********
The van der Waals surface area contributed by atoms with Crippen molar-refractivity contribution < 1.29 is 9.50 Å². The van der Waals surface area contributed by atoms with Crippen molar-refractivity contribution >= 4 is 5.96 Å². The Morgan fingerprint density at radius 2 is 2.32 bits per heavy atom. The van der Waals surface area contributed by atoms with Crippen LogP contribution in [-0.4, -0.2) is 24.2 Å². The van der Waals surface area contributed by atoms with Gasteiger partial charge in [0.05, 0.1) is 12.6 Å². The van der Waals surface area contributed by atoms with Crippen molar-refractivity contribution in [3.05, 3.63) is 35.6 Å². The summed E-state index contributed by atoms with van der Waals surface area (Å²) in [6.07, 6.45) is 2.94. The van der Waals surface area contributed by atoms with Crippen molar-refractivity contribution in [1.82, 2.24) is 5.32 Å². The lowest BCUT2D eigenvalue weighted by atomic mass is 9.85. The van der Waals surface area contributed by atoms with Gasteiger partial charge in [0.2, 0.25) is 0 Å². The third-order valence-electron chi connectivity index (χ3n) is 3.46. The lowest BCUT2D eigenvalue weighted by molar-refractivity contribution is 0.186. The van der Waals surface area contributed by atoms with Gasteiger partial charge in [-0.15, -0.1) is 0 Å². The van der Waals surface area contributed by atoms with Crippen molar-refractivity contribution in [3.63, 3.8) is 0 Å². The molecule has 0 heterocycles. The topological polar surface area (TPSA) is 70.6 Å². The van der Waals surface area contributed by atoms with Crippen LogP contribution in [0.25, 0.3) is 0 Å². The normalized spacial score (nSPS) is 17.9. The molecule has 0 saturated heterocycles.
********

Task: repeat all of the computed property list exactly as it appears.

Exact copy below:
The van der Waals surface area contributed by atoms with Crippen molar-refractivity contribution < 1.29 is 9.50 Å². The van der Waals surface area contributed by atoms with Crippen molar-refractivity contribution >= 4 is 5.96 Å². The Morgan fingerprint density at radius 2 is 2.32 bits per heavy atom. The van der Waals surface area contributed by atoms with Crippen LogP contribution in [-0.4, -0.2) is 24.2 Å². The van der Waals surface area contributed by atoms with Gasteiger partial charge in [0.05, 0.1) is 12.6 Å². The van der Waals surface area contributed by atoms with Crippen molar-refractivity contribution in [3.05, 3.63) is 35.6 Å². The summed E-state index contributed by atoms with van der Waals surface area (Å²) in [6.07, 6.45) is 2.94. The van der Waals surface area contributed by atoms with Crippen molar-refractivity contribution in [1.82, 2.24) is 5.32 Å². The lowest BCUT2D eigenvalue weighted by atomic mass is 9.85. The van der Waals surface area contributed by atoms with Gasteiger partial charge in [0.2, 0.25) is 0 Å². The third-order valence-electron chi connectivity index (χ3n) is 3.46. The lowest BCUT2D eigenvalue weighted by molar-refractivity contribution is 0.186. The van der Waals surface area contributed by atoms with Gasteiger partial charge in [-0.15, -0.1) is 0 Å². The van der Waals surface area contributed by atoms with Crippen molar-refractivity contribution in [3.63, 3.8) is 0 Å². The molecule has 0 heterocycles. The topological polar surface area (TPSA) is 70.6 Å². The van der Waals surface area contributed by atoms with Crippen LogP contribution in [0.25, 0.3) is 0 Å². The normalized spacial score (nSPS) is 17.9. The molecule has 0 saturated heterocycles.